A look back at 12 of the biggest stars to play the club since it opened in 1988
McCurdy’s 30-Year Anniversary Week with Dale Jones: June 21-24; $18-$21; McCurdy’s Comedy Theatre, 1923 Ringling Blvd., Sarasota; 941-925-3869; mccurdyscomedy.com
Before some of the world’s biggest comics played sold-out shows at Madison Square Garden and other 20,000-capacity venues, they performed at a Sarasota club that seats a few hundred.
McCurdy’s Comedy Theatre celebrates 30 years next week with “Last Comic Standing” semifinalist Dale Jones, including an invitation-only anniversary show June 20. Other comedians who have played the venue over the years include Chris Rock, Amy Schumer and Louis C.K.
After running a comedy club in his native Chattanooga, Tennessee, and mulling a move to Los Angeles, owner and comic Les McCurdy and his wife Pam decided to open McCurdy’s in 1988 in Sarasota as a banquet room inside a Holiday Inn.
McCurdy’s remained there for 10 years before moving to a Clark Road lounge, then a former movie theater on the North Trail, along with attempts at second locations in Venice and on Stickney Point Road. In 2014, McCurdy’s settled in its current spot on downtown Sarasota’s Ringling Boulevard.
To commemorate 30 years, the Herald-Tribune talked to Les about some of the biggest comedians who have played his venue.
Les said the first celebrity to play McCurdy’s was Jeff Foxworthy at the start of the ’90s, not long before Foxworthy released the hit album “You Might Be a Redneck If … ,” and he initially wasn’t sure if a celebrity act would work in Sarasota. But the show turned out great, Les said, and Foxworthy would visit the club a couple more times before he got too big to play there.
Larry the Cable Guy
In the ’90s, Dan Whitney was a comic who would play the character Larry the Cable Guy on the Tampa Bay radio program “The Ron and Ron Show,” where the act quickly became popular. Les suggested Whitney do a stand-up set as Larry the Cable Guy while he was playing McCurdy’s, and as Whitney told the Herald-Tribune in 2013, “from that day on, I’ve never looked back and it’s paid huge dividends.”
McCurdy’s would get customer requests for far-too-famous acts like Robin Williams and Billy Crystal in the ’90s, but also “Peanut,” which Les later learned was the puppet of comedy ventriloquist Jeff Dunham. He would go on to perform at McCurdy’s several times, including the year before first headlining Amalie Arena, as thanks to the Sarasota club that had supported him.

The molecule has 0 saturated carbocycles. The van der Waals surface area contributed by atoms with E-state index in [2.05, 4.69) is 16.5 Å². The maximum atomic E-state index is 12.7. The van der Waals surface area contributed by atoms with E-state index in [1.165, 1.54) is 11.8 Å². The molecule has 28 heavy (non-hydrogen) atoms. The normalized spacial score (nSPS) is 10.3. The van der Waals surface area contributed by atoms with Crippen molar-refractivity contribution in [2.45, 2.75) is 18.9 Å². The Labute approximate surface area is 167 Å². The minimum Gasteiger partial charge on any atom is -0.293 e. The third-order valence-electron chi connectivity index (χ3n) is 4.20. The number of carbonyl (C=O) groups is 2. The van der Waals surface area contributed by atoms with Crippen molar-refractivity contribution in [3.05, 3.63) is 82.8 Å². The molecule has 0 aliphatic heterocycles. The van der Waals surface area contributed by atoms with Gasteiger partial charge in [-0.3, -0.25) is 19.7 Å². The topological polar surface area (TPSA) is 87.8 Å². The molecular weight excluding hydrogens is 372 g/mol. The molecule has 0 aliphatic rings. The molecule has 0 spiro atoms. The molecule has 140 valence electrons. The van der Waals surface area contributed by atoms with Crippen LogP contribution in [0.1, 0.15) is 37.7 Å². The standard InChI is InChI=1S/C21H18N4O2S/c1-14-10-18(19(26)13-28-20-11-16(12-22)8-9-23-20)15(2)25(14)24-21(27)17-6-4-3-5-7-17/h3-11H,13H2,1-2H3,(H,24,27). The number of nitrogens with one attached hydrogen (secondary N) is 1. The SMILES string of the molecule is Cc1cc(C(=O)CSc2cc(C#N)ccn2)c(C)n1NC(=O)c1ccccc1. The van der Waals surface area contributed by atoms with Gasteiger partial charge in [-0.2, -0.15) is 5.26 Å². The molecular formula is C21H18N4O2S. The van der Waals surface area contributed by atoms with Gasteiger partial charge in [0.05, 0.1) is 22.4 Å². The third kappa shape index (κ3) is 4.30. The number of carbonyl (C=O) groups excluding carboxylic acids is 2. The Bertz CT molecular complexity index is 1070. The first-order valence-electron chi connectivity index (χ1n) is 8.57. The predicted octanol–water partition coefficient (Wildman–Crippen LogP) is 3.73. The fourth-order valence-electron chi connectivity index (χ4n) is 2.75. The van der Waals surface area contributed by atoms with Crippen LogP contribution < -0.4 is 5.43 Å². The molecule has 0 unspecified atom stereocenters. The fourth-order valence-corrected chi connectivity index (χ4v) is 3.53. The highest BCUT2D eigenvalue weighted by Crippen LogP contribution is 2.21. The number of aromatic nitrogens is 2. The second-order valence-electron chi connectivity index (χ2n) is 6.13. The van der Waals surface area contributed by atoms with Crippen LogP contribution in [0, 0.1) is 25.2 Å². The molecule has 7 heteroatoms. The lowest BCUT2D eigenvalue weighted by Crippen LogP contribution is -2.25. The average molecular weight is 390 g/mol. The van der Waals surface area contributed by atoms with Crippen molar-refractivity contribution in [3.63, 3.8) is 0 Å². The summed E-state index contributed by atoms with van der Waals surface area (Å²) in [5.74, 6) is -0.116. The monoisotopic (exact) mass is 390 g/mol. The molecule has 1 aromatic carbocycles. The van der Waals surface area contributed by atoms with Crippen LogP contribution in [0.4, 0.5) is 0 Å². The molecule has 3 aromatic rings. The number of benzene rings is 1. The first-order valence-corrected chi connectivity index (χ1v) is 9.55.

Les said his most memorable McCurdy’s moment was booking Tommy Chong, as he grew up in the ’70s adoring Cheech and Chong, and the comic would return to McCurdy’s several times after his first visit in the mid-’90s. Les wasn’t alone in his adoration — fans would walk up to Chong and offer him joints, and one person even presented him with a briefcase full of marijuana.
When Rock made his sole McCurdy’s appearance in 1996, it was after his time as a “Saturday Night Live” cast member but before the release of his HBO special “Bring the Pain” that would launch his second career as a stand-up superstar. Les said Rock “was a pleasure, easy, a fantastic show,” but remarkably quiet offstage in contrast to his onstage persona.
White first performed at McCurdy’s around 2003, when he was still on the Blue Collar Comedy Tour with Foxworthy, Larry the Cable Guy and Bill Engvall. Yet even after Blue Collar ended and White became a big draw in his own right, Les said the comic has returned to McCurdy’s to play unannounced warm-up shows before recent headlining dates at Van Wezel.
The future actress and host of “Archer,” “Whose Line Is It Anyway?” and “The Talk” is also a comic who first played McCurdy’s in 2003, when she was then starring on “Friends.” Tyler returned to Sarasota in 2017 as a Sarasota Film Festival celebrity guest, holding the world premiere for her directorial debut “Axis” across the street from McCurdy’s at Regal Hollywood.
The legendary comedian who’s been around since the ’50s played a show at Van Wezel, where he regularly performed, then went to watch his comic friend Elayne Boosler at McCurdy’s. Then in 2005, he decided to play the club himself and Les said the then-73-year-old performed an incredible set — “he was poignant, he was edgy, he was topical.”
When C.K. played McCurdy’s in 2007, he wasn’t yet the star who could sell out Madison Square Garden prior to his sexual misconduct scandal, but he’d already released his HBO series “Lucky Louie” and debut special “Shameless.” He came to the Sarasota venue as part of a comedy club tour prior to taping his special “Chewed Up,” which would help make him a stand-up superstar.
When Les got offered the chance in 2008 to book Morgan, then starring on “30 Rock” in a role that would earn him an Emmy nomination, he couldn’t believe the comic wasn’t playing somewhere larger. He later learned perhaps why, as Morgan performed what Les said was an outrageously filthy set and one of the worst shows the club ever had.
Before Schumer starred in films and sold out Madison Square Garden, she was a “Last Comic Standing” finalist touring the comedy club circuit including McCurdy’s, with Les encouraging her to improvise and incorporate her offstage personality. She later told the Herald-Tribune she has “so much love for Les and the whole fam at McCurdy’s. Thanks for believing in me before anybody.”
By the time O’Donnell played McCurdy’s in 2014, she was already an Emmy-winning comedian, actress and host of “The View,” “The Rosie O’Donnell Show” and the Tony Awards. She had to cancel her initial dates due to an abscessed tooth, but made them up, and enjoyed the Sarasota area enough that she briefly owned a Casey Key home.